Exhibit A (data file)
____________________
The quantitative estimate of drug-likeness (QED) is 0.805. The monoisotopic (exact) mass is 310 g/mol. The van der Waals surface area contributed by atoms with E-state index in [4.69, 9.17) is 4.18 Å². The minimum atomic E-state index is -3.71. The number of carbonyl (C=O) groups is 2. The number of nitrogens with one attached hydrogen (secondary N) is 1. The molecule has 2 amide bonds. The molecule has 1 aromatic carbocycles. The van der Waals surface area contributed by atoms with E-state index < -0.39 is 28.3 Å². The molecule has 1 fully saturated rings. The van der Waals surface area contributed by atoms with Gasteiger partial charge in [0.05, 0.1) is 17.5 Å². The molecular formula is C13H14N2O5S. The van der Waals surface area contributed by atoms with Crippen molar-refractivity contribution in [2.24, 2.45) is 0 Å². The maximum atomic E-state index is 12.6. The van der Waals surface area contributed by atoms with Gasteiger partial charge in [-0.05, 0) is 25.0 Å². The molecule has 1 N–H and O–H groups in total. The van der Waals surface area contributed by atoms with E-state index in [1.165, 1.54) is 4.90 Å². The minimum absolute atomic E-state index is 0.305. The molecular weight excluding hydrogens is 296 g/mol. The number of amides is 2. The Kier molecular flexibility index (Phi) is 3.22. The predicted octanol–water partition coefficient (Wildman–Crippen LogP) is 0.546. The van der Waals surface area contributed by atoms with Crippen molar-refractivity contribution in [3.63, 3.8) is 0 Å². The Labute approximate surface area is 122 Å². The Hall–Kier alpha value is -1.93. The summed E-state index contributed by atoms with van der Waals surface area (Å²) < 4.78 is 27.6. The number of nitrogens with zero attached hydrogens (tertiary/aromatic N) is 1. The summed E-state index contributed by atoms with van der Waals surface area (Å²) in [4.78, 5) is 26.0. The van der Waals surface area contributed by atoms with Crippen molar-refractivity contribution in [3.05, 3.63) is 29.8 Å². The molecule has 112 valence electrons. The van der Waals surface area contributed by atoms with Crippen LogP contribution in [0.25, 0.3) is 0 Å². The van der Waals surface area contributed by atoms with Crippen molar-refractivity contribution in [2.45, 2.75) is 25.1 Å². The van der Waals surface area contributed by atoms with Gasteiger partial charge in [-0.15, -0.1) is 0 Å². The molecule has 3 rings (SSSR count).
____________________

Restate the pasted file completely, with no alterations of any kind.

The quantitative estimate of drug-likeness (QED) is 0.805. The monoisotopic (exact) mass is 310 g/mol. The van der Waals surface area contributed by atoms with E-state index in [4.69, 9.17) is 4.18 Å². The minimum atomic E-state index is -3.71. The number of carbonyl (C=O) groups is 2. The number of nitrogens with one attached hydrogen (secondary N) is 1. The molecule has 2 amide bonds. The molecule has 1 aromatic carbocycles. The van der Waals surface area contributed by atoms with E-state index < -0.39 is 28.3 Å². The molecule has 1 fully saturated rings. The van der Waals surface area contributed by atoms with Gasteiger partial charge in [0.05, 0.1) is 17.5 Å². The molecular formula is C13H14N2O5S. The van der Waals surface area contributed by atoms with Crippen molar-refractivity contribution in [2.24, 2.45) is 0 Å². The maximum atomic E-state index is 12.6. The van der Waals surface area contributed by atoms with Gasteiger partial charge in [-0.05, 0) is 25.0 Å². The molecule has 1 N–H and O–H groups in total. The van der Waals surface area contributed by atoms with E-state index in [1.165, 1.54) is 4.90 Å². The minimum absolute atomic E-state index is 0.305. The molecular weight excluding hydrogens is 296 g/mol. The number of amides is 2. The Kier molecular flexibility index (Phi) is 3.22. The predicted octanol–water partition coefficient (Wildman–Crippen LogP) is 0.546. The van der Waals surface area contributed by atoms with Crippen molar-refractivity contribution in [3.63, 3.8) is 0 Å². The Labute approximate surface area is 122 Å². The Hall–Kier alpha value is -1.93. The summed E-state index contributed by atoms with van der Waals surface area (Å²) < 4.78 is 27.6. The number of nitrogens with zero attached hydrogens (tertiary/aromatic N) is 1. The summed E-state index contributed by atoms with van der Waals surface area (Å²) in [4.78, 5) is 26.0. The van der Waals surface area contributed by atoms with Crippen molar-refractivity contribution in [3.05, 3.63) is 29.8 Å². The molecule has 112 valence electrons. The van der Waals surface area contributed by atoms with Crippen LogP contribution in [0.25, 0.3) is 0 Å². The van der Waals surface area contributed by atoms with Crippen molar-refractivity contribution in [2.45, 2.75) is 25.1 Å². The van der Waals surface area contributed by atoms with Gasteiger partial charge in [-0.15, -0.1) is 0 Å². The molecule has 3 rings (SSSR count).